Wait. The title of this post is "The Rocking-Horse Winner" by D. H. Lawrence, is it not. Yes, it is.
Most of my time as of late has been committed to keeping up with my Literature Students. The school I teach for adopted the 11th Ed. of Literature: An Introduction to Fiction, Poetry, Drama, and Writing edited by X. J. Kennedy and Dana Gioia. I was happy teaching out of the 10th Ed. Having to convert to the 11th Ed., I had to let go of several stories and poems that were in the 10th and not included in the 11th Ed. - a good lesson in popularity I suppose. The new edition of Literature has pushed me to seek out new loves with in its pages, and one such new love is "The Rocking-Horse Winner" by D. H. Lawrence.
"The Rocking-Horse Winner" by D. H. Lawrence is a cautionary fable worth revisiting in the new-economy. I wonder how many homes are haunted by the whisper, "There must be more money! There must be more money!" (p. 560). I also wonder how many people associate money with luck as does Paul's mother:
"Oh!" said the boy. "Then what is luck, mother?"
"It's what causes you to have money. If you are lucky you have money. That's why it's better to be born lucky than rich. If you're rich, you may lose your money. But if you're lucky, you will always get more money." (p. 560)It is easier to blame something outside of one's self than it is to accept blame, especially when it come to personal finances. It is so very easy to blame luck or fate. Not so easy is it to blame one's lifestyle, one's choices.
Paul's mother blames luck for her household's finances. However, Lawrence's narrator shows us that she is extravagant in every measure of the word, and doesn't know how to live within her family's means - to budget. "The mother had a small income, and the father had a small income, but not nearly enough for the social position which they had to keep up" (p. 559). Social Position - how much is done to keep up good standing among social peers. The mother's need keep her social position is the infection that causes the house to whisper feverishly, "There must be more money!"
The house's fever dream soon infects Paul, the house's oldest child. Paul one afternoon told his mother that God had told him that he was lucky (p. 561). Which in context of their previous discussion of luck, surely meant that God had told Paul that he would have money. However, Paul made use of a special rocking-horse, one with no name (p. 567). Paul would ride this rocking-horse and command, "Now, take me to where there is luck! Now take me!" (p. 561). Surprisingly, - enter magical realism - the horse would reveal its name; the name - different each ride - was the name of the winning horse at the local Derby (horse race). However, no matter how lucky Paul's rides were, the house's fever dreams only worsened: "The voices in the house suddenly went mad, like a chorus of frogs on a spring evening" (p. 566).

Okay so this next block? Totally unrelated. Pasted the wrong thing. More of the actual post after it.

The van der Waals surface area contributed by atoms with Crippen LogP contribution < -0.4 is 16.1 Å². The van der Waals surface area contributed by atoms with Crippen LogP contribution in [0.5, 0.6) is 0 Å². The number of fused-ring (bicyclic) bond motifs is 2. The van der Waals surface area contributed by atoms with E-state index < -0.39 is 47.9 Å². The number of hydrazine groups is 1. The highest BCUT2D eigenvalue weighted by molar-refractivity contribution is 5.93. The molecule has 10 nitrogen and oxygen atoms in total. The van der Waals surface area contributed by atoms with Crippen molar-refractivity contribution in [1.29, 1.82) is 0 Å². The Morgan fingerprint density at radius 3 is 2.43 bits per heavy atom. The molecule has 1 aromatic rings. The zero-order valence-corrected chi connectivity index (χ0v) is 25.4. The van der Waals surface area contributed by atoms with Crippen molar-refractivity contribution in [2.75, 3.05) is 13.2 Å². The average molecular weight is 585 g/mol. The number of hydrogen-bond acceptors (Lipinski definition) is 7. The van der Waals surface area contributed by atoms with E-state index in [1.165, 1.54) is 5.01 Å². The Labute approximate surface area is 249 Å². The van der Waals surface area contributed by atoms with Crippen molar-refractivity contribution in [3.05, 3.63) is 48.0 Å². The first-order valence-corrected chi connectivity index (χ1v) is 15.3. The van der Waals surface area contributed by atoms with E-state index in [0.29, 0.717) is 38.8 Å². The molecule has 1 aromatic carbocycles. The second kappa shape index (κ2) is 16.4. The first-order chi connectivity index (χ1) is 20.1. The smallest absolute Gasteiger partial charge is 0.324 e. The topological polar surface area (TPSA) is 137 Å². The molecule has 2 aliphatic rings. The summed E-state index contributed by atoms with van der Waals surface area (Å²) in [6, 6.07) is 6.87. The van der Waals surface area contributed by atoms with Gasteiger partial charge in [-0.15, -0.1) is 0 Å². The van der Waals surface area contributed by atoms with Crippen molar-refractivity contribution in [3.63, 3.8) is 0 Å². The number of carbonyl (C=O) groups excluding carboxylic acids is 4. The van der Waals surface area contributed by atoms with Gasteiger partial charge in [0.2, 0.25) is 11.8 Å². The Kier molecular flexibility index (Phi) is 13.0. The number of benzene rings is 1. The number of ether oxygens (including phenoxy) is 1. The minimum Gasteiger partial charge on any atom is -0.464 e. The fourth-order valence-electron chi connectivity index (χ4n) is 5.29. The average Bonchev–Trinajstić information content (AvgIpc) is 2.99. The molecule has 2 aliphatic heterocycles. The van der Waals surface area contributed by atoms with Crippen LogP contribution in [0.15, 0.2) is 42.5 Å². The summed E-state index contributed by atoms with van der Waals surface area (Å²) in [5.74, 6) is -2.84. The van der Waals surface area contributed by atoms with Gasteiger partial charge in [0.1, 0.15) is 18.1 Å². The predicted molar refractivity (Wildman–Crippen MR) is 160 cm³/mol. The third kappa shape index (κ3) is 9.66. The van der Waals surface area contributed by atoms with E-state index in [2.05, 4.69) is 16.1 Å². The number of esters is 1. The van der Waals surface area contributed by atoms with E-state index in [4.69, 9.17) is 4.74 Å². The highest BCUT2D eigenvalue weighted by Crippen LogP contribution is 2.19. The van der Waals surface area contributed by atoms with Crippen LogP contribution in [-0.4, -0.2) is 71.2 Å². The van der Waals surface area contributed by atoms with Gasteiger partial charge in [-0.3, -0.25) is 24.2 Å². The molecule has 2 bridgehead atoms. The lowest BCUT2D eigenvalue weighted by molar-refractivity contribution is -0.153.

The infection - "There must be more money!" - soon (and I give away the ending here) takes it tole on Paul. Paul dies riding the rocking-horse, trying to find the next winner to continue his luck to quell the fevered voices (p. 569).
I love the "The Rocking-Horse Winner" fable. It is one that I need to keep close. To attempt to live beyond one's means is risk health and sanity. It also seems that no amount of luck or money can keep the voices at bay. If there is more money, I'll find a way to increase my lifestyle - not healthy behavior. It is better to save and stay ahead, pay as I go rather than fall short - a lesson I learned from very frugal Nebraska parents. So why is it that I feel so bad - like a failure - that for the first time in five or six years that I've had to carry a balance on a credit card. I know that I'll have it paid off by the end of February or March. Expenses just got away from me in December. And I know that my expenses have nothing to do with luck or fate but discipline. Still, it is too easy to blame them, but very unproductive.
Anyway, I also just watched a the movie based on the story. It was on Net Flicks. One of my students told me about the film, which he'd seen when he was a boy. The story is better, but the movie was very good and true the to story. Perhaps, I'll add the movie to my collection for future classes.
Okay. Now back to the novel writing!
Lawrence, D. H. "The Rocking-Horse Winner." Literature: An Introduction to Fiction, Poetry, Drama, and Writing. Ed. X. J. Kennedy and Dana Gioia. 11th ed. New York: Longman, 2010. Print. 559 - 569
The Rocking-Horse Winner. Dir. Anthony Pelissier. Two Cities Films, 1949